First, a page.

A better breakfast for all-day energy

We’re celebrating our month-long Summer Cereal Drive with a series of posts about breakfast, the most important meal of the day! This year’s cereal drive goal is to collect 4,000 boxes of cold cereal to supplement breakfast bags for clients in need of extra calories. Help us reach our goal by donating cereal (or virtual cereal) today!

Healthy Breakfast | Project Angel Heart

Ever feel like you’re on an energy roller coaster? You wake up tired, but your morning coffee and a break room treat get you going. Then it’s 10:30 a.m. and you’re HUNGRY. Lunch time…ah, feeling good. But then there’s that boring post-lunch meeting and you find yourself getting verrry sleepppyyy…so you reach for a candy bar. Or an iced vanilla latte. Or a cookie.

You get the idea. You’re up. You’re down. It’s exhausting. And you’re tired of feeling tired.

How’d you get on this energy roller coaster, anyway? Blame your blood sugar and the ups and downs that come from rushed mornings and the carbohydrate-heavy standard American diet. But there’s an easy place to begin if you’d like to get off the blood sugar roller coaster and have sustained energy throughout the day…breakfast!

Why breakfast?

You’ve probably heard people say that breakfast is the most important meal of the day. Why is that?

For starters, it’s the first meal you get after a good night’s sleep. You’re breaking a 10-12 hour fast (break fast, get it?) from the night before. While you were getting some shut-eye, your body was still using energy (breathing, repairing cells, pumping blood to your organs, etc.). By morning, it’s ready for some fuel!

WHAT you eat matters

But what kind of fuel is best? Does it matter?

If you’re like most Americans, you start your day with a bowl of cold cereal. Or a bagel with cream cheese and a coffee. Or a fast-food breakfast sandwich. Maybe you skip breakfast altogether.

Perhaps you’re trying to “eat healthy,” so you have a bowl of low-fat granola with skim milk and berries. Healthy, right?

Hold on. While the breakfasts listed above have some good qualities, they’re all high in refined carbohydrates. Your body will welcome these refined carbohydrates (yea…quick energy!), convert some of it to glucose for fuel, and store the rest…as fat. Your blood sugar will spike. And then crash, setting in motion a pattern of spikes and crashes for the rest of your day.

Add protein for a better start to your day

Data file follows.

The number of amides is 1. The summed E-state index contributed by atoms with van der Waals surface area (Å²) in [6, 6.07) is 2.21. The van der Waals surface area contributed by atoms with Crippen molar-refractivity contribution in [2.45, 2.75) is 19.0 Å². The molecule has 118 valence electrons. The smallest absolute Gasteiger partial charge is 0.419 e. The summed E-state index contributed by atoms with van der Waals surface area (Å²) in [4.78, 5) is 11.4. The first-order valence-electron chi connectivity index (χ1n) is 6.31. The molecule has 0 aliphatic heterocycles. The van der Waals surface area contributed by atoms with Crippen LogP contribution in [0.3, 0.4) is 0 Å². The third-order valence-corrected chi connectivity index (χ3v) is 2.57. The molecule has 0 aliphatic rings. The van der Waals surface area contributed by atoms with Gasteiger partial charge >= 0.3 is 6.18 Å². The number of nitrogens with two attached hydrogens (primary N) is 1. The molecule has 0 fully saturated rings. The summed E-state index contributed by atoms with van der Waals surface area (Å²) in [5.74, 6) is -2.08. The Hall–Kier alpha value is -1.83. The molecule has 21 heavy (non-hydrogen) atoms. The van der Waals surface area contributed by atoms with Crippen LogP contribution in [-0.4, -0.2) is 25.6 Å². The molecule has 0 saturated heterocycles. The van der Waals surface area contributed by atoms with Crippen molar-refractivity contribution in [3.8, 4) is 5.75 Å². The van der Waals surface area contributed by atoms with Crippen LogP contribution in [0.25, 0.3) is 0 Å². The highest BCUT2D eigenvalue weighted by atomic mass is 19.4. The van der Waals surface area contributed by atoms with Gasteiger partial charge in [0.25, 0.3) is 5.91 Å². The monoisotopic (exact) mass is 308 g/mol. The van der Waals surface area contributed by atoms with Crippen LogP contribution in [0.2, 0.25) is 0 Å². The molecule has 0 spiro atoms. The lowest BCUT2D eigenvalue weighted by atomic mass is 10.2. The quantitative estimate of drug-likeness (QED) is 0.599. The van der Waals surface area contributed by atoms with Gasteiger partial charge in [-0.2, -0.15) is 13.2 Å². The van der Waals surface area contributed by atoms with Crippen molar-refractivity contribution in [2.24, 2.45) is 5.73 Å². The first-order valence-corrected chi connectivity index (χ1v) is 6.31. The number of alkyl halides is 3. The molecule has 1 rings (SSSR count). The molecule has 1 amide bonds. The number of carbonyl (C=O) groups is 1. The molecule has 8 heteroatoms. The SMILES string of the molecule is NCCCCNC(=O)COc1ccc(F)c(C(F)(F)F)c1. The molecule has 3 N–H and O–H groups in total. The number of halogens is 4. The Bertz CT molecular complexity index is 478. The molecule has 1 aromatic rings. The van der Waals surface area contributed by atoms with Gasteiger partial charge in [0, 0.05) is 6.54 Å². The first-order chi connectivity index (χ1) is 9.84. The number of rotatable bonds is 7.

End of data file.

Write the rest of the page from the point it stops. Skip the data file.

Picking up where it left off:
To avoid starting your day off on the roller coaster, focus not only on EATING BREAKFAST (yes, it’s important!), but also on including adequate protein, a slow-burning fuel that helps you feel full longer and slows down the release of glucose into your blood. Ideally, try to meet one-third of your daily protein needs during breakfast.

Better Breakfasts 101

Need some ideas on how to incorporate protein into your morning? Here are a few simple ways to bring more balance to your breakfast:

  • Add an egg. Eggs, once feared but now seen by most as a healthy, whole food, contain six grams of protein each. Keep a supply of hard-cooked eggs in the fridge for a quick and easy to-go option.
  • Make a smoothie. Use high-quality, plain Greek yogurt, which generally contains 20-plus grams of protein per cup, as a base, then add your favorite fresh or frozen fruits and extra water or milk to get to the right consistency. For extra protein, sprinkle in a tablespoon of chia or hemp seeds.
  • Give your cereal a boost. Love breakfast cereal? Look for a brand that has at least three to five grams of protein per serving, then increase the protein by eating it with regular cow’s milk or soy milk, stirring it into plain yogurt, and/or topping it with a tablespoon or two of chopped nuts or seeds. Or you can just serve it with a side of turkey sausage!

Think you don’t like breakfast? Does this sound like too much food in the morning? Try it. Start slowly. Commit to just four to five days of eating a high-protein breakfast. Your body will adjust. And you’ll start to feel better. Bye-bye, roller coaster. Hello, all-day energy!


Amy Daly is Project Angel Heart’s director of marketing and communications. While the majority of her professional experience is in nonprofit fundraising and communications, she also loves learning and talking about nutrition, which led her to pursue a certification in holistic nutrition from Bauman College in 2011. She’s psyched to be able to combine her experience in marketing and fundraising with her passion for nutrition at Project Angel Heart. Amy has a BA in journalism from Colorado State University and an MBA from the University of Denver’s Daniels College of Business. In her spare time, she enjoys inventing wild and silly stories for her 3-year-old daughter, reading (and occasionally finishing) a good novel, and exploring Colorado.